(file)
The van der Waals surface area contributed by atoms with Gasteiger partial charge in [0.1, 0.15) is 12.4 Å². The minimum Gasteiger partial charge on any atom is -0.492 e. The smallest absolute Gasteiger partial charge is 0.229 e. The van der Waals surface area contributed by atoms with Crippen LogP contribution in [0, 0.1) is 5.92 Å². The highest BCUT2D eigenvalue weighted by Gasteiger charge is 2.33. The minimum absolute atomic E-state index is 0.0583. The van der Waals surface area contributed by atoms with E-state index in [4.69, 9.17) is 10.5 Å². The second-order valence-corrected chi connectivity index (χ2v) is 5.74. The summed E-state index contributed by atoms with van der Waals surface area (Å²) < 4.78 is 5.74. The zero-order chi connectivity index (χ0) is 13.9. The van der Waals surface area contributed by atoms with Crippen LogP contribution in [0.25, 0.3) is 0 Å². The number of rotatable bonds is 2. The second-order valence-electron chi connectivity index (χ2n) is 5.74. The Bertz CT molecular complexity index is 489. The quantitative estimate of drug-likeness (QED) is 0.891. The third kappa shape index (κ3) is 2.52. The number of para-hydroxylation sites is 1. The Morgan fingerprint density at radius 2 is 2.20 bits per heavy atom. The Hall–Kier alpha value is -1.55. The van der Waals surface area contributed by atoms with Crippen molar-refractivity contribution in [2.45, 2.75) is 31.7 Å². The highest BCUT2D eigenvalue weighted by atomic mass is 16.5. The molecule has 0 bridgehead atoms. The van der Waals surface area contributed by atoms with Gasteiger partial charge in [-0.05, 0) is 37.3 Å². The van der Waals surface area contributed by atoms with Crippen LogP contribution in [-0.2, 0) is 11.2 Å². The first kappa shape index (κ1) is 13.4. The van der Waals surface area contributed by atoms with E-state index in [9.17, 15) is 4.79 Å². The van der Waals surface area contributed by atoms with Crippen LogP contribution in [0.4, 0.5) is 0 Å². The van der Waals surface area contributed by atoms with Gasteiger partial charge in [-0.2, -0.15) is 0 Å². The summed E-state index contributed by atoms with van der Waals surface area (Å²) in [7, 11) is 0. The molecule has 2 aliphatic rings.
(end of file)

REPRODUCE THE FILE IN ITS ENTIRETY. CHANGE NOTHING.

The van der Waals surface area contributed by atoms with Gasteiger partial charge in [0.1, 0.15) is 12.4 Å². The minimum Gasteiger partial charge on any atom is -0.492 e. The smallest absolute Gasteiger partial charge is 0.229 e. The van der Waals surface area contributed by atoms with Crippen LogP contribution in [0, 0.1) is 5.92 Å². The highest BCUT2D eigenvalue weighted by Gasteiger charge is 2.33. The minimum absolute atomic E-state index is 0.0583. The van der Waals surface area contributed by atoms with E-state index in [4.69, 9.17) is 10.5 Å². The second-order valence-corrected chi connectivity index (χ2v) is 5.74. The summed E-state index contributed by atoms with van der Waals surface area (Å²) < 4.78 is 5.74. The zero-order chi connectivity index (χ0) is 13.9. The van der Waals surface area contributed by atoms with Crippen LogP contribution in [0.25, 0.3) is 0 Å². The number of rotatable bonds is 2. The second-order valence-electron chi connectivity index (χ2n) is 5.74. The Bertz CT molecular complexity index is 489. The quantitative estimate of drug-likeness (QED) is 0.891. The third kappa shape index (κ3) is 2.52. The number of para-hydroxylation sites is 1. The Morgan fingerprint density at radius 2 is 2.20 bits per heavy atom. The Hall–Kier alpha value is -1.55. The van der Waals surface area contributed by atoms with Crippen molar-refractivity contribution in [2.45, 2.75) is 31.7 Å². The highest BCUT2D eigenvalue weighted by atomic mass is 16.5. The molecule has 0 bridgehead atoms. The van der Waals surface area contributed by atoms with Gasteiger partial charge in [-0.05, 0) is 37.3 Å². The van der Waals surface area contributed by atoms with Crippen LogP contribution in [-0.2, 0) is 11.2 Å². The first kappa shape index (κ1) is 13.4. The van der Waals surface area contributed by atoms with E-state index in [9.17, 15) is 4.79 Å². The van der Waals surface area contributed by atoms with Crippen LogP contribution in [0.4, 0.5) is 0 Å². The van der Waals surface area contributed by atoms with Gasteiger partial charge in [-0.2, -0.15) is 0 Å². The summed E-state index contributed by atoms with van der Waals surface area (Å²) in [7, 11) is 0. The molecule has 2 aliphatic rings.